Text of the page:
One of the things I would suggest is, specifically if you're not Catholic, but if you're Catholic as well, is one of these things they call the sacrifice jar of beans. What we do is we place an empty jar next to a bag of dry beans, and so for every sacrifice or prayer or act of kindness or penance that we perform, a bean goes in the jar. Now, on Easter morning, what we do is we replace the beans with M&Ms, reminding them that the rewards of heaven are sweet. What Jesus gives us in His death and resurrection is actually sweet and not necessarily beans. Of course, if your family likes beans, make a bean soup. That'd be cool.

Other things you can do is no music in the car, if you're a family that likes to listen to music in the car. No eating out, which can be a tough one for families who are on the go. Or even having silent monastery-type breakfasts. In monasteries, when the monks eat together, when the brothers eat together, they normally don't talk at mealtime. Maybe having that as a time where you don't speak to each other and you just enjoy each other's presence.

Can we do that all year?

Fr. Doug:
Wouldn't that be a nice thing? Yeah, it can be-

I'm sorry, that's not very much of a sacrifice for me.

Fr. Doug:
It can be a practice that starts in Lent, couldn't it?

Well, I think what we want to do as we're doing all of these different practices with our kids, even down to the littlest kids, is explaining what's behind these practices, why we're doing them. We don't want to just do something like this in isolation and not maybe read the passage from Scripture about Jesus' 40 days in the desert, or talk about sacrifice with them as we're doing it.

Fr. Doug:
Right. Yeah, exactly, reminding them why we're doing it. Lots of times, what we would do is we would say as we're about to go do it, "Why are we giving up radio in the car?" "We're giving it up for Jesus," as everybody grumbles about it. Just explaining and trying to reinforce, "No, this isn't just for Jesus. This is for us. This is so that Jesus can work in our lives and can work in our hearts and in our family, and so that when we're in the car together, we're not all isolated; we're actually talking to each other," hopefully not yelling at each other, but hopefully conversing and sharing family time together, that just being one of the examples. Yeah, making sure that there's an understanding of why we're doing it, and it's not just something that we're doing. I think probably the worst thing we could do is pick up a practice like that and not explain why we're doing it, just to start something new and not really explain why.

We've talked a little bit about giving up with children, and we've talked about adding some extra Scripture or some prayer to our day. We can certainly do that in Morning Time, as well. What about service? You mentioned the bean jar and making sacrifices. A lot of times, for us, those sacrifices were acts of service or works of charity towards each other and for others. Do those have a place in Lent?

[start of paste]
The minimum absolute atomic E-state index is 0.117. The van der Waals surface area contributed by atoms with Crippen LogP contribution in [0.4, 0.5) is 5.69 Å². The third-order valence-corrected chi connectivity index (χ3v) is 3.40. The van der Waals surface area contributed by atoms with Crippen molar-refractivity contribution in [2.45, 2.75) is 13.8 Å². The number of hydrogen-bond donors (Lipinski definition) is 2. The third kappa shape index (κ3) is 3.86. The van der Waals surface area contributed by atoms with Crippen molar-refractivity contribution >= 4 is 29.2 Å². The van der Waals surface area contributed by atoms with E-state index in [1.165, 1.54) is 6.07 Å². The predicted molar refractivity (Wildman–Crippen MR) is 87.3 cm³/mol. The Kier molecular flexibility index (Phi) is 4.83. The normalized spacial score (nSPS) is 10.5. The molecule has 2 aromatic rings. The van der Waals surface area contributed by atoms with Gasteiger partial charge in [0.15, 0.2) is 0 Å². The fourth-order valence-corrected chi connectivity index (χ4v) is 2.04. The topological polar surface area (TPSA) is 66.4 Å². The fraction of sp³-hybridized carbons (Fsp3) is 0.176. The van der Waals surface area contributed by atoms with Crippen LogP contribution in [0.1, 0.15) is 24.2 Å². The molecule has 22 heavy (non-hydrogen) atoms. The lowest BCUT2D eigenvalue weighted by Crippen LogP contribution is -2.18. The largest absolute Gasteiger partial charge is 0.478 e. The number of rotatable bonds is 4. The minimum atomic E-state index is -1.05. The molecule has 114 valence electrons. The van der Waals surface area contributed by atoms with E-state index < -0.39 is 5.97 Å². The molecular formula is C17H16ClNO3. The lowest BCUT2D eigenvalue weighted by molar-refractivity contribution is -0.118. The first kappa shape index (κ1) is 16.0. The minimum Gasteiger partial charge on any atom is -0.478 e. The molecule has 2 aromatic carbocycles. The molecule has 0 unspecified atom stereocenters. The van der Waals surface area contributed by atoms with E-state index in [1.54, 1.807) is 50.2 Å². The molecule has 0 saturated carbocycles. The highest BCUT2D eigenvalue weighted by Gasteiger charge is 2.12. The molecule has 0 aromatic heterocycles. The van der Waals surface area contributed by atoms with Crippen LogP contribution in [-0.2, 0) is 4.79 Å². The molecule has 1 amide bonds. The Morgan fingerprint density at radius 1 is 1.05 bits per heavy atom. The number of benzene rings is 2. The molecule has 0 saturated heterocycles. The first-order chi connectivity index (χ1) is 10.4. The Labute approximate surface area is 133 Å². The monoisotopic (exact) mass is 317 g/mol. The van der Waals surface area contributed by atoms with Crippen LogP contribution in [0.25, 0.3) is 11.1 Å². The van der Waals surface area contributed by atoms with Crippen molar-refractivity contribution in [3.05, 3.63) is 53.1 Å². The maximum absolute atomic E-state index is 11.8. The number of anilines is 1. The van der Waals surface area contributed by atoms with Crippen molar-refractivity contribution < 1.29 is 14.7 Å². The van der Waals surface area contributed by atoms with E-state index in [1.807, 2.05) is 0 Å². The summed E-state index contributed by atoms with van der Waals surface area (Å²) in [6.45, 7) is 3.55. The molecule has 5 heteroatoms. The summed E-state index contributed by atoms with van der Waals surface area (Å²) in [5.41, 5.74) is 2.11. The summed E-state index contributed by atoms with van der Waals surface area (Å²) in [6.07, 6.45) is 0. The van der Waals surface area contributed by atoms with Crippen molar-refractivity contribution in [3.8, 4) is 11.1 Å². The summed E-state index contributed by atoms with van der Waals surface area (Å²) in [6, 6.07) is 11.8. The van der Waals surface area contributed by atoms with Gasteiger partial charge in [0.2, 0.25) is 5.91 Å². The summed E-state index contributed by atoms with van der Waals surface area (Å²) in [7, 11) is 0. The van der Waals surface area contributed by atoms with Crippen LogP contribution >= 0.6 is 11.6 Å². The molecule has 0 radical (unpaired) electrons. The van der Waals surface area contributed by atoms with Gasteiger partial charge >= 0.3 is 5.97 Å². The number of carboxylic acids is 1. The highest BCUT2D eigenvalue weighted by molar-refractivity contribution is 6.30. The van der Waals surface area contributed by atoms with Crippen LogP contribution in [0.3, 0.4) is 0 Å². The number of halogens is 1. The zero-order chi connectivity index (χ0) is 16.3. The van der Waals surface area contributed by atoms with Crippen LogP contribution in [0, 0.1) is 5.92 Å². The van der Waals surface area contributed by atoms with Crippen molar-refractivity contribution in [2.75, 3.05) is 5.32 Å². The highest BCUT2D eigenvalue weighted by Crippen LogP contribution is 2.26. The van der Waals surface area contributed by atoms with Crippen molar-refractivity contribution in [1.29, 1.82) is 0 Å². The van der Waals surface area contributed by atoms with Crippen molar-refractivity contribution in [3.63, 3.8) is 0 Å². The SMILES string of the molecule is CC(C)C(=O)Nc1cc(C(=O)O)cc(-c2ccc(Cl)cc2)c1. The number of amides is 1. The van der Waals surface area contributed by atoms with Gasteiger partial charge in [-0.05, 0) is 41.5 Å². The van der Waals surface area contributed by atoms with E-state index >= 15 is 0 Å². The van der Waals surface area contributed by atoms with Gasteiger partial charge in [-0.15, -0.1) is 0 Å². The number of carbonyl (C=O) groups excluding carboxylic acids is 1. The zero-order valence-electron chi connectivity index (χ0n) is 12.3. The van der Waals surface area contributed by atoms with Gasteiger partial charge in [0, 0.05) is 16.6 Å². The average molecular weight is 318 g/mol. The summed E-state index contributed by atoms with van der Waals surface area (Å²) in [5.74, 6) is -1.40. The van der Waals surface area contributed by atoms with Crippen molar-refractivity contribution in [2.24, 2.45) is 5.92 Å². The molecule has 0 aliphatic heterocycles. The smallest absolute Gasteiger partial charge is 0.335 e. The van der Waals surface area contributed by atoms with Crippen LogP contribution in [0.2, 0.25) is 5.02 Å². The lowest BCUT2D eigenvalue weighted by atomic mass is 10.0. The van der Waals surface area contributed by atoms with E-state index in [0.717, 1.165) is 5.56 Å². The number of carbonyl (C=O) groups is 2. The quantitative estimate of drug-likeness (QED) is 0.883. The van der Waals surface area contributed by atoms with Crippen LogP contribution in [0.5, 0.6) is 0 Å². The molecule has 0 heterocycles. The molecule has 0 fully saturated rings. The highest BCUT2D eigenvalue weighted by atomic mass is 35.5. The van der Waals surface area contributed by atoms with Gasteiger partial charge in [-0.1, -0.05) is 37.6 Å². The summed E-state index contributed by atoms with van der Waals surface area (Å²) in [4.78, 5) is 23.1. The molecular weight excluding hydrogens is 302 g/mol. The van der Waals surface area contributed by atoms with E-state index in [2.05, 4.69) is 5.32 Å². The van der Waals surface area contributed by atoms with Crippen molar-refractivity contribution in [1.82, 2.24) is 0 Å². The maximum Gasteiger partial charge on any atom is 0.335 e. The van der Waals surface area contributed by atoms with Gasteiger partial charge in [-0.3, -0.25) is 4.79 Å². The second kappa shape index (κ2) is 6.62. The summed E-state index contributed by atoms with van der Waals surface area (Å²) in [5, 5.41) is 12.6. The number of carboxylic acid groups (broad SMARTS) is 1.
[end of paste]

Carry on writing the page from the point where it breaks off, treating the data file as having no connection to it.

Fr. Doug:
Absolutely. Choosing to do something nice for... Like when it's not your turn, for kids' sake, when it's not your turn to do the dishes, doing the dishes for whoever that is and being able to offer that up. Helping someone with a chore that you wouldn't necessarily do. If it's one of their jobs to sweep the floor, maybe helping with sweeping. Just all sorts of things. If you have little ones, one helping the other get into their car seat is a great way to encourage, and it helps mom out, too, and dad out, too, those sorts of things.

Then I think some other things, too, is choosing to do something nice each day or each week for a neighbor, or even for the church. I know in a lot of churches, they have to fold their own bulletins or they have to make copies of particular things. As long as there's not 12 kids up there in the church office, I think that's something you could help with. I know that churches have to do clean-up in their pews and stuff. People will leave candy wrappers or even just the bulletins from that week, or the hymnals need to be straightened up. All those sorts of things can be done in a church, and that's usually a place where you can go and give service that they're happy to take it.

Also, having a neighbor or maybe someone who's elderly that you know needs help or who just enjoy the company of young children. I know one thing that we used to do, because we were homeschoolers, we could do this, we would go up to the nursing home, and we would play checkers on Fridays with some of the residents that were there and just spend time with them. Man, they loved having the kids around. Or playing cards. The little ladies there loved having their nails done, and so we would take teenagers sometimes in my youth group and we would go over there, and they would do nails for them. Just because it's service doesn't mean it has to necessarily be sacrifice. It can be doing something fun for someone, too, like spending time with them or playing games with them for someone who doesn't have that or for someone who needs that and doesn't get it regularly.

It's still sacrificial. It doesn't feel horribly sacrificial, but it is still sacrificial because you are giving of yourself and you are taking the time to do that. Those are all great ways that kids can get involved with that kind of Lenten practice.